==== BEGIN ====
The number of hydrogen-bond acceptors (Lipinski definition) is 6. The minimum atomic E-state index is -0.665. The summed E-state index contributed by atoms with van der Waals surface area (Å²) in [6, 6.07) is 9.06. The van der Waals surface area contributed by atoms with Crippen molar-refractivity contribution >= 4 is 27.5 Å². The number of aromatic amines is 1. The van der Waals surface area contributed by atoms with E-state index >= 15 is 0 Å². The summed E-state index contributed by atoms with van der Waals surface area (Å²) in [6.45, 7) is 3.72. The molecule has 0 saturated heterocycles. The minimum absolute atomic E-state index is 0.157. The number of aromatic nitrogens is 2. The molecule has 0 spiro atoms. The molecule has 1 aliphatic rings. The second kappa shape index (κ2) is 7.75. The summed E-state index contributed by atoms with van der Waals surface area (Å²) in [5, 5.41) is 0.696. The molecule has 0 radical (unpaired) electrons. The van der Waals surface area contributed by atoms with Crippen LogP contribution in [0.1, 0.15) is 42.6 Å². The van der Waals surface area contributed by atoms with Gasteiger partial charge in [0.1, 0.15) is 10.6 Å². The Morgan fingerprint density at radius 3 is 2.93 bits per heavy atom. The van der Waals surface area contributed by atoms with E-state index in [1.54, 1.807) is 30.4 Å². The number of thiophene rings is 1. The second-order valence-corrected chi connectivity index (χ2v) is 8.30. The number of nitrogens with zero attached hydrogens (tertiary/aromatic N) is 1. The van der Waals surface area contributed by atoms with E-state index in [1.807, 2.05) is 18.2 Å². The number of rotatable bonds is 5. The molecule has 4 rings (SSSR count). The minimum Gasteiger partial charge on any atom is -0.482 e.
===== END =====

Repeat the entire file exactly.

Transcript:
The number of hydrogen-bond acceptors (Lipinski definition) is 6. The minimum atomic E-state index is -0.665. The summed E-state index contributed by atoms with van der Waals surface area (Å²) in [6, 6.07) is 9.06. The van der Waals surface area contributed by atoms with Crippen molar-refractivity contribution >= 4 is 27.5 Å². The number of aromatic amines is 1. The van der Waals surface area contributed by atoms with E-state index >= 15 is 0 Å². The summed E-state index contributed by atoms with van der Waals surface area (Å²) in [6.45, 7) is 3.72. The molecule has 0 saturated heterocycles. The minimum absolute atomic E-state index is 0.157. The number of aromatic nitrogens is 2. The molecule has 0 spiro atoms. The molecule has 1 aliphatic rings. The second kappa shape index (κ2) is 7.75. The summed E-state index contributed by atoms with van der Waals surface area (Å²) in [5, 5.41) is 0.696. The molecule has 0 radical (unpaired) electrons. The van der Waals surface area contributed by atoms with Crippen LogP contribution in [0.1, 0.15) is 42.6 Å². The van der Waals surface area contributed by atoms with Gasteiger partial charge in [0.1, 0.15) is 10.6 Å². The Morgan fingerprint density at radius 3 is 2.93 bits per heavy atom. The van der Waals surface area contributed by atoms with E-state index in [1.54, 1.807) is 30.4 Å². The number of thiophene rings is 1. The second-order valence-corrected chi connectivity index (χ2v) is 8.30. The number of nitrogens with zero attached hydrogens (tertiary/aromatic N) is 1. The van der Waals surface area contributed by atoms with E-state index in [1.807, 2.05) is 18.2 Å². The number of rotatable bonds is 5. The molecule has 4 rings (SSSR count). The minimum Gasteiger partial charge on any atom is -0.482 e.